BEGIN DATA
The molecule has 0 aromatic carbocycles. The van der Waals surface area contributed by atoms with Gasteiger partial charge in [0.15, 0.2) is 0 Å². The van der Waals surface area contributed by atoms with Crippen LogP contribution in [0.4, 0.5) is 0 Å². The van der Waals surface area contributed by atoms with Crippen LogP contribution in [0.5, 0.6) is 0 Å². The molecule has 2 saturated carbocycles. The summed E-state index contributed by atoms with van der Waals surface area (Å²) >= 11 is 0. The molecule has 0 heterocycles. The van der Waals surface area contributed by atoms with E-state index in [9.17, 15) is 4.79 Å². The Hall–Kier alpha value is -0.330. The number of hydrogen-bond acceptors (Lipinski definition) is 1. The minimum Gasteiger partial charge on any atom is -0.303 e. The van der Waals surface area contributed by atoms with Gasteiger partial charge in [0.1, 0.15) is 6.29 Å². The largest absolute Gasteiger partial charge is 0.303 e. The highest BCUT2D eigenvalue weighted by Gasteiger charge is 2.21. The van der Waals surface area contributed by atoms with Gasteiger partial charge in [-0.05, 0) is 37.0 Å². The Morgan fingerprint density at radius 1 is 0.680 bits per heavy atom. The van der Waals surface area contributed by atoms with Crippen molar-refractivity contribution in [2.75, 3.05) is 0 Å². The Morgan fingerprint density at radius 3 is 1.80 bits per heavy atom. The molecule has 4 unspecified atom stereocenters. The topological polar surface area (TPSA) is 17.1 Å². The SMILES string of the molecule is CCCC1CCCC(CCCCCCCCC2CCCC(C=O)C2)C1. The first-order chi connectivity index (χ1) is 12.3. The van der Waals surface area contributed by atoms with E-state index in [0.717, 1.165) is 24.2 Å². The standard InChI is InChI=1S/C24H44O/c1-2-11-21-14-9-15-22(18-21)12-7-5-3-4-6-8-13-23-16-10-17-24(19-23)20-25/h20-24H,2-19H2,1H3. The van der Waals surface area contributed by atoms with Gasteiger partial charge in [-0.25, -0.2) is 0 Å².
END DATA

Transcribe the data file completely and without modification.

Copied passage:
The molecule has 0 aromatic carbocycles. The van der Waals surface area contributed by atoms with Gasteiger partial charge in [0.15, 0.2) is 0 Å². The van der Waals surface area contributed by atoms with Crippen LogP contribution in [0.4, 0.5) is 0 Å². The van der Waals surface area contributed by atoms with Crippen LogP contribution in [0.5, 0.6) is 0 Å². The molecule has 2 saturated carbocycles. The summed E-state index contributed by atoms with van der Waals surface area (Å²) >= 11 is 0. The molecule has 0 heterocycles. The van der Waals surface area contributed by atoms with E-state index in [9.17, 15) is 4.79 Å². The Hall–Kier alpha value is -0.330. The number of hydrogen-bond acceptors (Lipinski definition) is 1. The minimum Gasteiger partial charge on any atom is -0.303 e. The van der Waals surface area contributed by atoms with Gasteiger partial charge in [0.1, 0.15) is 6.29 Å². The largest absolute Gasteiger partial charge is 0.303 e. The highest BCUT2D eigenvalue weighted by Gasteiger charge is 2.21. The van der Waals surface area contributed by atoms with Gasteiger partial charge in [-0.05, 0) is 37.0 Å². The Morgan fingerprint density at radius 1 is 0.680 bits per heavy atom. The van der Waals surface area contributed by atoms with Crippen molar-refractivity contribution in [2.75, 3.05) is 0 Å². The Morgan fingerprint density at radius 3 is 1.80 bits per heavy atom. The molecule has 4 unspecified atom stereocenters. The topological polar surface area (TPSA) is 17.1 Å². The SMILES string of the molecule is CCCC1CCCC(CCCCCCCCC2CCCC(C=O)C2)C1. The first-order chi connectivity index (χ1) is 12.3. The van der Waals surface area contributed by atoms with E-state index in [0.717, 1.165) is 24.2 Å². The standard InChI is InChI=1S/C24H44O/c1-2-11-21-14-9-15-22(18-21)12-7-5-3-4-6-8-13-23-16-10-17-24(19-23)20-25/h20-24H,2-19H2,1H3. The van der Waals surface area contributed by atoms with Gasteiger partial charge in [-0.25, -0.2) is 0 Å².